Under the express terms of the CBA and pursuant to § 301, Plaintiffs were first required to exhaust their available administrative remedies prior to initiating this suit. Indeed, enforcing this requirement is at the very heart of a uniform federal labor law. "Permitting employees to sue in state courts in order to bypass arbitration not only dilutes its effectiveness, but calls into question its very existence. Non-exclusivity of arbitration would inevitably exert a disruptive influence upon both the negotiation and administration of collective agreements.'" Antol, 100 F.3d at 1121 (quoting Republic Steel Corp. v. Maddox, 379 U.S. 650, 653 (1965)); see also Lucas Flour, 369 U.S. at 103. Since Plaintiffs have failed to exhaust the administrative remedies available to them under the terms of the CBA, Plaintiffs' claims for breach of contract, unjust enrichment, [2] and violations of the WPCL must be dismissed.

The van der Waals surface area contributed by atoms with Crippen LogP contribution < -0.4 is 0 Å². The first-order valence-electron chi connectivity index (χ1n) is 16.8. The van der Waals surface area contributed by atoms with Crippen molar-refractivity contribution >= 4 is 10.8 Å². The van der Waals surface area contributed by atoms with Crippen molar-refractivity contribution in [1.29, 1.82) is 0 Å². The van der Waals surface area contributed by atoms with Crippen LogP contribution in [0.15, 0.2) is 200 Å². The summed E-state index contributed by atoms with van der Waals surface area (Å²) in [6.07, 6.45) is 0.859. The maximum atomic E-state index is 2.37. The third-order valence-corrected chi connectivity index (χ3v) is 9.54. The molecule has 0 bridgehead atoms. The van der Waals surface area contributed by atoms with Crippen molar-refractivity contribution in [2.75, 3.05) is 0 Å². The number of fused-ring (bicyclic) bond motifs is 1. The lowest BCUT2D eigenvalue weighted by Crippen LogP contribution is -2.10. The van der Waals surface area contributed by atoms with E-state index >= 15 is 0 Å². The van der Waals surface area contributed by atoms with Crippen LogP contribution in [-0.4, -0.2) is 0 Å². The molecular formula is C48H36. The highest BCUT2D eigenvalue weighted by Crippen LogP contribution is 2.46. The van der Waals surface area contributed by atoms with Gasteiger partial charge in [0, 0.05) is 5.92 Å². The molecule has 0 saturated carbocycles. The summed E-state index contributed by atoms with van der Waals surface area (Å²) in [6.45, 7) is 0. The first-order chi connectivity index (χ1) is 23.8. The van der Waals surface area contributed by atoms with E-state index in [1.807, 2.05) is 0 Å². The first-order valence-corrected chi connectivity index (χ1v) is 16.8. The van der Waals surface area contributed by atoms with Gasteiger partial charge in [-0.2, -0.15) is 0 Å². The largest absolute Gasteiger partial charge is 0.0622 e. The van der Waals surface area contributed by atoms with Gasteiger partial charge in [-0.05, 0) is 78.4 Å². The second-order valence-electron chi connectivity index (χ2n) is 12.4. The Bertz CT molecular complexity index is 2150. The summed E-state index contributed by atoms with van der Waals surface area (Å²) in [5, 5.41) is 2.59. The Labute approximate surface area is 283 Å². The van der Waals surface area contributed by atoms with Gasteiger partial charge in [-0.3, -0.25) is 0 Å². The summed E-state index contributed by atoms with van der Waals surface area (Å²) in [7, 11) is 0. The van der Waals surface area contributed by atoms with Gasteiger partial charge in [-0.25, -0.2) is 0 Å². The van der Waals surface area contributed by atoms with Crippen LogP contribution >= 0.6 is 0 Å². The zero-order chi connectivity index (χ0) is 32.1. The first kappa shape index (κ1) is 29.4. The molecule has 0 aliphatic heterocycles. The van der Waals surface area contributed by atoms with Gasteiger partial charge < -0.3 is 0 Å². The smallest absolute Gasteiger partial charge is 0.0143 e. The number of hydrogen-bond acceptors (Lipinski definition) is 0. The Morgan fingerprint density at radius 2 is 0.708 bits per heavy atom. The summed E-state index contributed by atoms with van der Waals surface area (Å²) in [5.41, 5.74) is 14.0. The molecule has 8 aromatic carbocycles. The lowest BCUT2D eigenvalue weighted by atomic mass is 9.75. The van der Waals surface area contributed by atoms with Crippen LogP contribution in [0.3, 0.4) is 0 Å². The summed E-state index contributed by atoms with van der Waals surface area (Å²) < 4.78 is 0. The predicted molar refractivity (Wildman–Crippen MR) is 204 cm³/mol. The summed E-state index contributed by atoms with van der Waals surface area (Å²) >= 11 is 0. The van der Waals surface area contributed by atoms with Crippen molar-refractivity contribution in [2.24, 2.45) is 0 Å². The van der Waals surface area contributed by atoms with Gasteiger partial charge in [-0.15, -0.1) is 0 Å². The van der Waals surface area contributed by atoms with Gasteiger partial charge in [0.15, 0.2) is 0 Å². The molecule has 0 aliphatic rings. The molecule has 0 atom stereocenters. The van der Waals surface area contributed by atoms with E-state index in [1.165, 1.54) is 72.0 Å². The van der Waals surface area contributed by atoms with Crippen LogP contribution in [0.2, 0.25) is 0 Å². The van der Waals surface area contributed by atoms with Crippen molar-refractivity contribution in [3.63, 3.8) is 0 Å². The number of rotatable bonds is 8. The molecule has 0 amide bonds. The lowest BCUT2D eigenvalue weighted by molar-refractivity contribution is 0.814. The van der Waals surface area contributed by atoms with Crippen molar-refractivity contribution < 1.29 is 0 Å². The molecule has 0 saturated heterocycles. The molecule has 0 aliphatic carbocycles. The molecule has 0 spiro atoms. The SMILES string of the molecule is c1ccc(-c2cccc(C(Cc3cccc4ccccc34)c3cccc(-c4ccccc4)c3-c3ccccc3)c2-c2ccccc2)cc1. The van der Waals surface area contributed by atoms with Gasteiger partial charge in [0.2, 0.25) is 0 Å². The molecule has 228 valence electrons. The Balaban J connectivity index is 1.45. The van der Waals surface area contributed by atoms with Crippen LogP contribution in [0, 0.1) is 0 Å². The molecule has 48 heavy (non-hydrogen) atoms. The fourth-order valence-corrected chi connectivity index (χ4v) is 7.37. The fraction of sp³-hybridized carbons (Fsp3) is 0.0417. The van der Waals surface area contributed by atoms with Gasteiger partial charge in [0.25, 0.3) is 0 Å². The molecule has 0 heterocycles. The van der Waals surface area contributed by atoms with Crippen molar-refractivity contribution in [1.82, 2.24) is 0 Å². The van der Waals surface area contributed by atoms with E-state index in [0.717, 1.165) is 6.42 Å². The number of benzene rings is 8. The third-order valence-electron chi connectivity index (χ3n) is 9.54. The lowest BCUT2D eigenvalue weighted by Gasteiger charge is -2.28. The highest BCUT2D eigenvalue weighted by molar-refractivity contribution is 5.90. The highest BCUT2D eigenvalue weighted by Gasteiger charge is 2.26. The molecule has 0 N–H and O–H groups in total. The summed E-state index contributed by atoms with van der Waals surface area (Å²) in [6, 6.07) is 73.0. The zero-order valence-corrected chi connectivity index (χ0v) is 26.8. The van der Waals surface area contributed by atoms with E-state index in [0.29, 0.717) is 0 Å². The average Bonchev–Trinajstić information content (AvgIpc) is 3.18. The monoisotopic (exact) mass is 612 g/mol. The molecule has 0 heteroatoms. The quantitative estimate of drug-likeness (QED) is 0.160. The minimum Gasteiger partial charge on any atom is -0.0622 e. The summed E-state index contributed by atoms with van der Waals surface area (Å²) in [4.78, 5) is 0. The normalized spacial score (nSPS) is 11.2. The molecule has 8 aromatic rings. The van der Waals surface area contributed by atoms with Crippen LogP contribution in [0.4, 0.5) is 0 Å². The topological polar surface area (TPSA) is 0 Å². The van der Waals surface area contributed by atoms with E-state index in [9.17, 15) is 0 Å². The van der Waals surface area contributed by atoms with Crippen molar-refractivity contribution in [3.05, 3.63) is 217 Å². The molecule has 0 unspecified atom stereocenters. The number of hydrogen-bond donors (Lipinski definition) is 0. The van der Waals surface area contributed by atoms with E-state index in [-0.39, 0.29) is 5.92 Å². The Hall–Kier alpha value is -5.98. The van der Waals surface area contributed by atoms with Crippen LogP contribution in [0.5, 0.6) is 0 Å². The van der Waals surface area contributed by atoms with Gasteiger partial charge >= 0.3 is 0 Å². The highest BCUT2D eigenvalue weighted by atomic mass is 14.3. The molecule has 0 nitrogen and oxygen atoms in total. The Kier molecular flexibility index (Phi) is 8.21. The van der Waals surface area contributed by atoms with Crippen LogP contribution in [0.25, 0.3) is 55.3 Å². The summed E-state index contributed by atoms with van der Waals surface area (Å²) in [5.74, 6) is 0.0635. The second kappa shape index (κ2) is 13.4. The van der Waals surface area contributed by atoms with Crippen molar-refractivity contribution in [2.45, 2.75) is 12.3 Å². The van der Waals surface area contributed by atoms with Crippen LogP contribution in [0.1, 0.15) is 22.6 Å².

D. Claims for Loss of Consortium

The claims for loss of consortium asserted by the spouses, Melissa Hughes and Beverly Hughes, must also be dismissed. Under Pennsylvania law, a claim for loss of consortium is entirely derivative of the spouse's claim; the claim would not exist but for the injuries to the spouse. Ferguson v. United States, 793 F.Supp. 107, 110 (E.D. Pa. 1992) (citing Barchfeld v. Nunley, 577 A.2d 910, 912 (Pa. 1990); Nunamaker, et ux. V. New Alexandria Bus Co., 88 A.2d 697 (Pa. 1952)). Since the husbands' claims for injury have been dismissed, the spouses' claims for loss of consortium will be dismissed.

E. Request for Leave to Amend Their Pleading